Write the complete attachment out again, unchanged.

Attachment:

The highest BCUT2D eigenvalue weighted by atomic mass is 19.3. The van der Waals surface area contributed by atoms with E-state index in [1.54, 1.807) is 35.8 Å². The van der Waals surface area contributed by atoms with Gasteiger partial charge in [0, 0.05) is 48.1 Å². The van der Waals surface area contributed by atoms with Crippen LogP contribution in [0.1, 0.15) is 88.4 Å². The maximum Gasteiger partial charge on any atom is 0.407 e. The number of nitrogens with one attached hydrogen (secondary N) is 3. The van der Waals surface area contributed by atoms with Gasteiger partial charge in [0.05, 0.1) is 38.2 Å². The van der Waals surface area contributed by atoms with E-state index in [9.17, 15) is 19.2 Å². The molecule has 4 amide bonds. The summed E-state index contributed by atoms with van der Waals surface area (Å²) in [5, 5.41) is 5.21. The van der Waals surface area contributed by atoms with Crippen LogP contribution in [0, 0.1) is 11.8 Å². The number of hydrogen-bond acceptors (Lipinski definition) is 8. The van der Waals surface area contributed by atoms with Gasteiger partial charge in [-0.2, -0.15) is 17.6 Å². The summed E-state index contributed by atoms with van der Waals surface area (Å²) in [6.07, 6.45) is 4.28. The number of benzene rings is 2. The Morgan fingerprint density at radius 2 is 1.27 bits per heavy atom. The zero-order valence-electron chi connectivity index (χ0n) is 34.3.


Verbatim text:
The highest BCUT2D eigenvalue weighted by atomic mass is 19.3. The van der Waals surface area contributed by atoms with E-state index in [1.54, 1.807) is 35.8 Å². The van der Waals surface area contributed by atoms with Gasteiger partial charge in [0, 0.05) is 48.1 Å². The van der Waals surface area contributed by atoms with Crippen LogP contribution in [0.1, 0.15) is 88.4 Å². The maximum Gasteiger partial charge on any atom is 0.407 e. The number of nitrogens with one attached hydrogen (secondary N) is 3. The van der Waals surface area contributed by atoms with Gasteiger partial charge in [0.05, 0.1) is 38.2 Å². The van der Waals surface area contributed by atoms with E-state index in [9.17, 15) is 19.2 Å². The molecule has 4 amide bonds. The summed E-state index contributed by atoms with van der Waals surface area (Å²) in [5, 5.41) is 5.21. The van der Waals surface area contributed by atoms with Crippen LogP contribution in [0, 0.1) is 11.8 Å². The number of hydrogen-bond acceptors (Lipinski definition) is 8. The van der Waals surface area contributed by atoms with Gasteiger partial charge in [-0.2, -0.15) is 17.6 Å². The summed E-state index contributed by atoms with van der Waals surface area (Å²) in [6.07, 6.45) is 4.28. The number of benzene rings is 2. The Morgan fingerprint density at radius 2 is 1.27 bits per heavy atom. The zero-order valence-electron chi connectivity index (χ0n) is 34.3.